8. I do prefer single. As Sarah says, it is not difficult to decide when you think of hollyhocks. However I believe the cards are stacked against these poor doubles here. I doubt there are many gardens without any double flowers.

  9. I think the pollinators in my yard prefer the singles: I imagine the flatter surfaces are much easier to land on. Love love love Japanese anemone.

    On the other hand I am a sucker for fluffy peonies. Guess I am a fence sitter.

      • hahaha I have seen that effect and you are absolutely correct. Drooping mush. I wish I could grow either type here but I am pretty sure it just doesn’t get cold enough.

  10. No fair! The “double” you show isn’t a double; it’s one of those throat-choking, face-swallowing Elizabethan Collars!

    Whew. That being said, I like to scatter a few doubles–Some Campanulas, Rose of Sharon, Columbine, and, yes, a few ruffled Hellebores in with my singles. 😉

  11. I’m not sure I fall into either category Jason. I know I should and do plant singles purely for the wildlife but also choose the occasion double. I do love my paeonies to be big and blousy – yet can’t fathom those double Dahlias!

    • As I said to Emily, I prefer single peonies. However, I am willing to make an exception for certain double flowered roses.

  12. It depends! When I think of zinnias and marigolds, I prefer the double blooms, but for many other flowers, I like the single. And I think you have Steve Jobs and Bill Gates backwards!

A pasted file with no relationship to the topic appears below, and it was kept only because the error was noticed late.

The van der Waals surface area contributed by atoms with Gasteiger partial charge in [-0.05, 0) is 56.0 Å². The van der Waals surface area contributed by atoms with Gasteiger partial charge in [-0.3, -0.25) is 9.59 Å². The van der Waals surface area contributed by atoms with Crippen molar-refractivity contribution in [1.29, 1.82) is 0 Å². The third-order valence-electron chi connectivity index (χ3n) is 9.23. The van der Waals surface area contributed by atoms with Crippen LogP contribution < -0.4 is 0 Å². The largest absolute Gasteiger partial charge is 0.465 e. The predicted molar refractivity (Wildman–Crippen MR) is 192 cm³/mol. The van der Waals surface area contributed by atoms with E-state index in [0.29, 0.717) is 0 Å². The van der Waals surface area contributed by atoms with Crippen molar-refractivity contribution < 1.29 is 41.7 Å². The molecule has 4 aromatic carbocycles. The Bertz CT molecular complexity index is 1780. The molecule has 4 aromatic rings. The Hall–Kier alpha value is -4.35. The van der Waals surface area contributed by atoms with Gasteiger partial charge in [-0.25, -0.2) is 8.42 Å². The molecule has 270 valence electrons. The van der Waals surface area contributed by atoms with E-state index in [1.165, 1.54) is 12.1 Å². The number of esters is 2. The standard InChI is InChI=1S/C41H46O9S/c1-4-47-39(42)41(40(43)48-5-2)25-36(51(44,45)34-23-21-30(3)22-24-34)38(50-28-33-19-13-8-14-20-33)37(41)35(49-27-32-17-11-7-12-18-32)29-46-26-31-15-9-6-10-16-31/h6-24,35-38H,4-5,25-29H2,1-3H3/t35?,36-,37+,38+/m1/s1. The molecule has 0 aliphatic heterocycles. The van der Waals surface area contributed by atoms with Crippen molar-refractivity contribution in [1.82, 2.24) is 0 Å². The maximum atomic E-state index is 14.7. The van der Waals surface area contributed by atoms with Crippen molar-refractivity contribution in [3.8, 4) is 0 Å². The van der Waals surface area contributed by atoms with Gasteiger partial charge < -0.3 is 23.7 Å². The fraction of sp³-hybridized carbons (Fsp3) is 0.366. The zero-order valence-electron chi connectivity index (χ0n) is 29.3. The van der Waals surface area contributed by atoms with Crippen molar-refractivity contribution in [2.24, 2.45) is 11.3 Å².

13. I’m a single (bloom) gal! And ‘Honorine’ is the paragon of that category, IMHO.

    • ‘Honorine’ is indeed such a lovely flower. They say she can spread aggressively, but frankly I would be delighted if she got that way around me.

  14. Hilarious!

    I have Imelda moods, although I own very few shoes. I also have saintly moods, though I’ve been known to have a wicked sense of humor.

    Generally, however, I find single blooms much more sophisticated, classy, and honest.

    And any flower named for a poodle… well, that degrades the canine.

      • No problem, it is nice that we think in the same way about the single versus double debate. I agree too about roses being a special case although even single roses have a charm that. doubles don’t

  15. I like to have a bee friendly garden, and they usually prefer the single bloom flowers. But there are also many wonderful double ones….

  16. I’m another one of those “it depends” people. Double Echinaceas seem obnoxious. But double Roses or double Camellias melt my heart. (A realist with a touch of the romantic?) Cute post!

    • I’ve conceded that roses are a special case. I’m not familiar enough with Camelias to have an opinion, but I’ll take your word for it.

  17. I almost always go for a single bloom but have fallen for doubles several times. However, the double echinaceas are hideous. They look like show poodles. ‘Pink Poodle’ is a silly name for a silly plant. Great post!

    • I’ll admit there are exceptions to the rule – but what the breeders do to Echinaceas ought to be illegal. In fact, I have proposed the creation of an Echinacea Cultivar Control Board (ECCB) to put a stop to such abuses.

  18. Coming in late here, to weigh in on the simple side. There is really no debate, Harvard study or no Harvard study. The pollinators know for sure.